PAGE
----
At first this “Walk the Line” sendup sounds more like a sketch than a movie, before director Jake Kasdan and co-writer/producer Judd Apatow broaden it to include every tic of the musical biopic, from “The Buddy Holly Story” through the current wave. “Walk Hard: The Dewey Cox Story” thus strums the genre for considerable laughs, with John C. Reilly playing the title balladeer from teen to senior citizen, generating enough goodwill to offset the flat sections and a decidedly juvenile streak. While unlikely to rival Apatow’s recent hits, box office should sing a merry little tune as a raunchy Oscar-bait alternative.
Hewing more toward “Airplane!” territory than he has previously, Apatow incorporates members of his repertory company in what amounts to a variety of amusing cameos, such as Paul Rudd popping up as one of the Beatles. For whatever reason, this Sony release also features a vast assortment of NBC’s comedy talent, starting with “The Office’s” Jenna Fischer and “Saturday Night Live’s” Kristen Wiig as the protagonist’s overlapping wives.
Infused with a adolescent streak that revels in its R rating and never seems to tire of puns derived from Dewey’s last name, pic dutifully chronicles the life of Reilly’s Cox from well-telegraphed boyhood tragedy to unexpected stardom to drug abuse, despite half-hearted “You don’t want to try this” warnings from band member Sam (Tim Meadows).
Along the way, Apatow and Kasdan (coming off the satirical “The TV Set”) zero in on a surprising number of spoof-worthy conventions within these films: The star playing his character starting at a ridiculously young age (when Reilly takes over as Dewey, he’s 14); black characters bursting into raucous dance when a budding white singer lets loose; nurturing Jewish (here, Hassidic) record executives; and the excess that invariably accompanies stardom — in Dewey’s case, not just drugs but destructive rages that consistently wreak havoc on bathroom fixtures.
Having worked out his comedy chops for Apatow in “Talladega Nights: The Ballad of Ricky Bobby,” Reilly not only belts out the double-entendre-laden tunes — one of which sounds impressively like Roy Orbison — but unabashedly dives into the silliness of the role. Fischer also makes the most of her turn as the backup singer who wins Dewey’s heart but, much to his chagrin, keeps withholding her body.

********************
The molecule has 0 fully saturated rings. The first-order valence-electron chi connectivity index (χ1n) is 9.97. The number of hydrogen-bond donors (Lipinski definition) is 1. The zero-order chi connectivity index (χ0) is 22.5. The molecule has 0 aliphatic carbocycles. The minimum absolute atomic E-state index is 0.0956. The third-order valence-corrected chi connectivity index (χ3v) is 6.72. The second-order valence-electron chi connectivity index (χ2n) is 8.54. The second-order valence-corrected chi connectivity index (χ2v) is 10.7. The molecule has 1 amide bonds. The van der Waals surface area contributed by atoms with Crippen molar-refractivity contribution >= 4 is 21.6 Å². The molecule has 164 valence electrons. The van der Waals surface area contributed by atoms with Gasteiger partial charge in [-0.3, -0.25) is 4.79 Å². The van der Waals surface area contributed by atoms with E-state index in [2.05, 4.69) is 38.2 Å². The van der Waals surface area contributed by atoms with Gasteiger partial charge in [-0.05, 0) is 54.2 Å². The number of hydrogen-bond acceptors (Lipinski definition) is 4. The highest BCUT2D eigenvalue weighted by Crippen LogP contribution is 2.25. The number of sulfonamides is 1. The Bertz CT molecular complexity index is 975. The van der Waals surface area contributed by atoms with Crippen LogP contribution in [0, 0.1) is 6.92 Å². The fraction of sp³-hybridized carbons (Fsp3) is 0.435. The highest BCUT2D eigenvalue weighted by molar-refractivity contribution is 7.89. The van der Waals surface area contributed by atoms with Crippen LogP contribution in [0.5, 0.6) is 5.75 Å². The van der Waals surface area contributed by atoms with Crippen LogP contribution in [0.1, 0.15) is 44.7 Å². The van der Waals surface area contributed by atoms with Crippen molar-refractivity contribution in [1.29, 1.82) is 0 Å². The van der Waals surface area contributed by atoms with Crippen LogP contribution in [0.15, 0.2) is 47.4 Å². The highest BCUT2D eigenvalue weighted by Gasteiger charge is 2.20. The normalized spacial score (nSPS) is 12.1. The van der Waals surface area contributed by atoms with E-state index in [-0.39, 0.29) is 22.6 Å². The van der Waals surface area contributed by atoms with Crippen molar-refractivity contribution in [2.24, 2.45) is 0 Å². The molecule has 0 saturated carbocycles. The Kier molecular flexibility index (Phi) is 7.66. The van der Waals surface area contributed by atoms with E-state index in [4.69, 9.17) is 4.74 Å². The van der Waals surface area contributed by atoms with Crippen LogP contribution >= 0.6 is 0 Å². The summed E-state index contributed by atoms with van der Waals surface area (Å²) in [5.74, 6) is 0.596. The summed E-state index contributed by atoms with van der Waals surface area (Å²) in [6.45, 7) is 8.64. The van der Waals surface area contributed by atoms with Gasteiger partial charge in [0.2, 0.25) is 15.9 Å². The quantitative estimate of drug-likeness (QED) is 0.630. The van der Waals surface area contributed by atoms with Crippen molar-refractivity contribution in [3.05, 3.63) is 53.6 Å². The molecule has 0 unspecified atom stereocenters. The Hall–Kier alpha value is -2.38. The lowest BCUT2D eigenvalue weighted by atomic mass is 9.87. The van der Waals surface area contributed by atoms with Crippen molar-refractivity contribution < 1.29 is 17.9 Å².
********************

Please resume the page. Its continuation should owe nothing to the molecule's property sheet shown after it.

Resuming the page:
“Walk Hard” employs a quartet of songwriters — among them Marshall Crenshaw — to cleverly craft Dewey’s songography, which should yield a dynamite tie-in novelty soundtrack. One suspects many a young lad will find himself humming, “In my dreams, you’re blowin’ me (pause) sweet kisses,” perhaps even inadvertently.
By its very nature, the movie is episodic in its chronological stroll through Dewey’s fictional life, and not all the bits (among them a “Yellow Submarine”-like acid trip) work equally well. Fortunately, there’s a general exuberance and fondness for the musical material that eases the rough spots, down to meticulous technical touches ranging from the evolving costumes and hairdos to the conspicuous makeup as Dewey enters his “Driving Miss Daisy” years.
For Apatow, “Walk Hard” also continues to demonstrate that gleefully embracing R-rated comedy needn’t be reserved for DVD extras; rather, it’s possible to walk hard, laugh hard and still earn hard — a formula that’s surely music to any studio’s ears.